By Brent BonFleur
Wounded Knee, S.D. resident Linda Hollow Horn was happy to take advantage of the complintary chocolate chip cookies provided at the American Legion in Gordon Thursday, May 29. After all, she is going to need her full strength – and maybe a little sugar – if she, and many others, plan to carry out their goal.
“We’re ready to take on the government,” she said.
Hollow Horn was one of over 80 South Dakota and Nebraska residents to attend an “informational meeting” about the controversial proposed Tribal National park on the South Unit of the Badlands National Park in South Dakota.
Support for what would be the first Tribal National Park in the U.S. has come primarily from two entities: the tribal council of the Oglala Sioux Tribe and the National Park Service. Meanwhile, opposition from the public, especially those on the Pine Ridge Indian Reservation and ranchers who lease land in the South Unit, is fierce.
“It’s immoral as all hell,” said Kyle, S.D. resident Bud May.
Twenty-nine-year-old May ranches on some of the land that would be condemned and set aside for buffalo herds (called the Stronghold Grazing Unit) if the proposed park is approved.
“Fighting” alongside May is Lory Storm, who opened the meeting with a grim warning. “We need to get organized, informed, and try to stick together or we’re going to start losing ranchland by the thousands of acres,” said Storm.
After opening remarks by Storm and May, the meeting shifted to tales of people who would be affected by the park.
Wounded Knee, S.D. resident Phyllis Hollow Horn said her grandparents were given less than one dollar per acre for their 618 acres of land. Her friend, Wilma Thin Elk, also opposes the idea of the proposed park.
“I catch any buffalos on my land they’re going to be dead,” said Thin Elk, “Red Shirt Table is going to have fresh meat every day.”
Talks between those opposing the park and the tribal government’s core team (government workers assigned to manage park issues) have been far from fruitful – or even existent.
“They avoid us at all costs,” said May, who added he has “run out of fingers and toes to count” how many meetings he has attended.
C.J. Clifford, a self-described “wild Oglala,” is one of many who would be forced to give up land that has been in his family for years. Clifford described the meetings as “a lot of chicken scratch, a lot of notes taken, a lot of questions asked” with few results.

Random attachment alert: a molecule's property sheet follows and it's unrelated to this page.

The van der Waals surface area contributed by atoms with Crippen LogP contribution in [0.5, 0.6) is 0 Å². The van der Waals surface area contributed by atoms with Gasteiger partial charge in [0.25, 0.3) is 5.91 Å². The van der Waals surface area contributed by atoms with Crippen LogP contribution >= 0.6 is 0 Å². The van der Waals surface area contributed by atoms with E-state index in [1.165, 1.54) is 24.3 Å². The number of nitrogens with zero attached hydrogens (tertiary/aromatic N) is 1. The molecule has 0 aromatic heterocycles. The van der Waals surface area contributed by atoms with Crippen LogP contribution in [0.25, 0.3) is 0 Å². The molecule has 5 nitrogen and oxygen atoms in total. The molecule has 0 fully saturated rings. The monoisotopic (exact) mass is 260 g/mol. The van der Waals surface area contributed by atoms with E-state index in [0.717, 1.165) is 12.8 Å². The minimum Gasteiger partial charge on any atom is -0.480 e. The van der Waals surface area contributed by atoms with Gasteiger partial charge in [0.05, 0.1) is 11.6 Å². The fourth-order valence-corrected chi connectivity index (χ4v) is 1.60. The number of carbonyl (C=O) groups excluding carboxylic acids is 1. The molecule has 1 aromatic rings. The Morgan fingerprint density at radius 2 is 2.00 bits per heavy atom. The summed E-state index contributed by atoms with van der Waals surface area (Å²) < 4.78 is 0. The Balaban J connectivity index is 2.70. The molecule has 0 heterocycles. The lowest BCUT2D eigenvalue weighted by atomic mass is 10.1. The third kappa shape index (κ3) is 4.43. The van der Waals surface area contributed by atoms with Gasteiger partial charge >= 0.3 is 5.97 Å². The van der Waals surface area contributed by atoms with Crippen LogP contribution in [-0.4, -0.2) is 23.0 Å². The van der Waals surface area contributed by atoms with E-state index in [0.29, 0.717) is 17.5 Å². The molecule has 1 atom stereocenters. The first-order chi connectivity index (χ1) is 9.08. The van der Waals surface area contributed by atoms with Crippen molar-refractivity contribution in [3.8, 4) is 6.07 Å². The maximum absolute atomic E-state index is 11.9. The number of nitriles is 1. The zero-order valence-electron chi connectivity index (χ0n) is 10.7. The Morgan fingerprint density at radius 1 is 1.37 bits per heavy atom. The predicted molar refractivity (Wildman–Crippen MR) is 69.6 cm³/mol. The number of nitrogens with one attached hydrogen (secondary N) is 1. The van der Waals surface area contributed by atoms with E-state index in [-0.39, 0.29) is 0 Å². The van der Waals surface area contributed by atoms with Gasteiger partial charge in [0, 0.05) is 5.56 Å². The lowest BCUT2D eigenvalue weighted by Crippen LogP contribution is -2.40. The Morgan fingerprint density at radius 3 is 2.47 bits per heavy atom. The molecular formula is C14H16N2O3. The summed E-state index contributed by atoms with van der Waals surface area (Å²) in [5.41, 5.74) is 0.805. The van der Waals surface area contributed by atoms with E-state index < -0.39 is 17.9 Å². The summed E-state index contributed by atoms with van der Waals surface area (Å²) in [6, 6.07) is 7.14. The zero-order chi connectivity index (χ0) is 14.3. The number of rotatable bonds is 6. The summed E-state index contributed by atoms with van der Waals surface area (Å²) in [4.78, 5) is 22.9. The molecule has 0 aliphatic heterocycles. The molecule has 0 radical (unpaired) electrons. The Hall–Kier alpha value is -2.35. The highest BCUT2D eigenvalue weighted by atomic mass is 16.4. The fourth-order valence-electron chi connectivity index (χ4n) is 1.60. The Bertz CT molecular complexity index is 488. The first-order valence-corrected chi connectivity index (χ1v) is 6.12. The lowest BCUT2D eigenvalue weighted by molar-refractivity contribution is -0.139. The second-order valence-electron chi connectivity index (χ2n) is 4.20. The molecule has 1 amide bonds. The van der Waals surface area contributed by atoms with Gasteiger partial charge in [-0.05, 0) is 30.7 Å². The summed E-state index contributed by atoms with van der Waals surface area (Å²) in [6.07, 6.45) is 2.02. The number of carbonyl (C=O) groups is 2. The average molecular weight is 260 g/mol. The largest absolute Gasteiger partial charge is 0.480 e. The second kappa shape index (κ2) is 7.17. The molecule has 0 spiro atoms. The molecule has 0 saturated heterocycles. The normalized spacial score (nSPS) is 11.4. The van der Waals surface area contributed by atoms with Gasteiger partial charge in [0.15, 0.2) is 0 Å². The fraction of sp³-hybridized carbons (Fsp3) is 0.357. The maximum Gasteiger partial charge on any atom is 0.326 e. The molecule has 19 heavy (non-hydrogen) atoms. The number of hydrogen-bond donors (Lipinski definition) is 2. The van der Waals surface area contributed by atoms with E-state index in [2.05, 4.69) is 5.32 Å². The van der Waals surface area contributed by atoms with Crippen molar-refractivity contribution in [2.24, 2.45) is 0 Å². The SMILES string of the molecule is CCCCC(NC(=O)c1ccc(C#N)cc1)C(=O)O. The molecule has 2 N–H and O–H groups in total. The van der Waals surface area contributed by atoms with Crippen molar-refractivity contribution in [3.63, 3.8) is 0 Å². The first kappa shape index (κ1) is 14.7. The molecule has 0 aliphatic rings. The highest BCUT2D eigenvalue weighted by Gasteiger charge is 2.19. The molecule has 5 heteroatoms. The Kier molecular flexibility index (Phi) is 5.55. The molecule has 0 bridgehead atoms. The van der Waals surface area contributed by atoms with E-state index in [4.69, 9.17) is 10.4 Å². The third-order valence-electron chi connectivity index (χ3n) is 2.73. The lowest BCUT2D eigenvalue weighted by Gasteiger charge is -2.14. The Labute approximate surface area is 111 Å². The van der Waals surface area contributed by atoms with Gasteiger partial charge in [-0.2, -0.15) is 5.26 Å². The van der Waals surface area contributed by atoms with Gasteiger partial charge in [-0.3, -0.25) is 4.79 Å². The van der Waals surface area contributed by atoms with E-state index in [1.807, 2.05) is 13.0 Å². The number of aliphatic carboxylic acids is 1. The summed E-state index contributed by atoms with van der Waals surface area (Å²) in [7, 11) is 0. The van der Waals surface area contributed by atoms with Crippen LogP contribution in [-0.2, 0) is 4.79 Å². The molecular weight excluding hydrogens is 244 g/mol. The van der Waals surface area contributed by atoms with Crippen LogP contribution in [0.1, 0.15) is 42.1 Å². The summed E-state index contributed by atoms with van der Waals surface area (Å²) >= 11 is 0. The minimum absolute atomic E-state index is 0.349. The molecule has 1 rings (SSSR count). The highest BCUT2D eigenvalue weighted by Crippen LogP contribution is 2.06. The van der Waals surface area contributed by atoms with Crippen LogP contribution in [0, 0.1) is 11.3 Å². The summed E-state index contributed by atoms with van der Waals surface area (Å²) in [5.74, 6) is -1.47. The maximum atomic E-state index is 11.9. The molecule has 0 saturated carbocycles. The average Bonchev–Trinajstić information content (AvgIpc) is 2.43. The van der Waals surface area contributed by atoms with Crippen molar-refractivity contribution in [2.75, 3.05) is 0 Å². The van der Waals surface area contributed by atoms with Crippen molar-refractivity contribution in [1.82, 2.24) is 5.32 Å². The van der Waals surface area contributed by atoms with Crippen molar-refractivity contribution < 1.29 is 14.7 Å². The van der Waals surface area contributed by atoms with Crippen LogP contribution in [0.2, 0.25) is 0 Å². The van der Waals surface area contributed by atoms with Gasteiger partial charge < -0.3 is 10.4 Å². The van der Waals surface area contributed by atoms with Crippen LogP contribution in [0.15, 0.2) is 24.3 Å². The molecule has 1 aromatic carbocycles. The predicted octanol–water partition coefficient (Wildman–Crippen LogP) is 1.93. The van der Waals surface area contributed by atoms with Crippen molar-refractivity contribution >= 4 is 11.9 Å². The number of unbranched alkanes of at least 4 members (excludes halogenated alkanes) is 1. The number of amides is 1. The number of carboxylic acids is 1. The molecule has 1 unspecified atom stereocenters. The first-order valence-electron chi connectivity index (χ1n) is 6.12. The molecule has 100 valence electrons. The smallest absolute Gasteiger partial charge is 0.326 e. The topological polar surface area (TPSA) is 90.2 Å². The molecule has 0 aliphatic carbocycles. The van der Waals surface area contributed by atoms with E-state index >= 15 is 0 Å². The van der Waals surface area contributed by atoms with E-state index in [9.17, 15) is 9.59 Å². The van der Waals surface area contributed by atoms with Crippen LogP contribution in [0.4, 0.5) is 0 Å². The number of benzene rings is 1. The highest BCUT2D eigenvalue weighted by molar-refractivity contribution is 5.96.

Another point of controversy is exactly what land will be affected. Clifford says the language used in the actual proposal, Ordinance 13-21, is unclear – drawing particular attention to the word “adjacent.”
“As far I can see,” he said to the crowd, “you’re all adjacent to me.”
There is concern that the park might not be solely on the reservation and in South Dakota, and that it could spread to parts of Nebraska.
“Being (in) the Sand Hills, I’m sure they want a piece of you also,” added Clifford.
May said he believes that informational meetings such as this can help the cause of those opposing the proposal.
“It’s strength in numbers. We can get it staved off if we have enough people behind us,” he said.
While it has been a struggle, Clifford says the resolve of the people to get what they want is strong, and more meetings like this are planned - even after being told “’this (park) is going to happen anyway.’”
“Well, our opposition is going to happen anyway,” said Clifford. “It continues. Tomorrow we’re going to continue.”
The public comment period for the proposal is open until June 6. Comments may be submitted at http://parkplanning.nps.gov/document.cfm?parkID=117&projectID=49473&documentID=58611.
Superintendent for Badlands National Park Eric Brunnemann said the decision of what land will be used for grazing is made by the tribe.
“It’s their call on what to do with it,” he said.
Brunnemann added that no new land is being added to the existing park, only that some of it is “just being redesignated,” and that “private land stays private.”
NPS director Jon Jarvis could not be reached for comment.
Robert Clifford Tuesday, 17 June 2014 09:54 Comment Link
The South Unit Badlands National Park has nuclear and
other bombing remnants in the soil. That land is unsafe and Lakota people have been sickened and died from working and living in and around the South Unit.
Because of that deadly pollution, Reservation water comes from Pierre: the Missouri.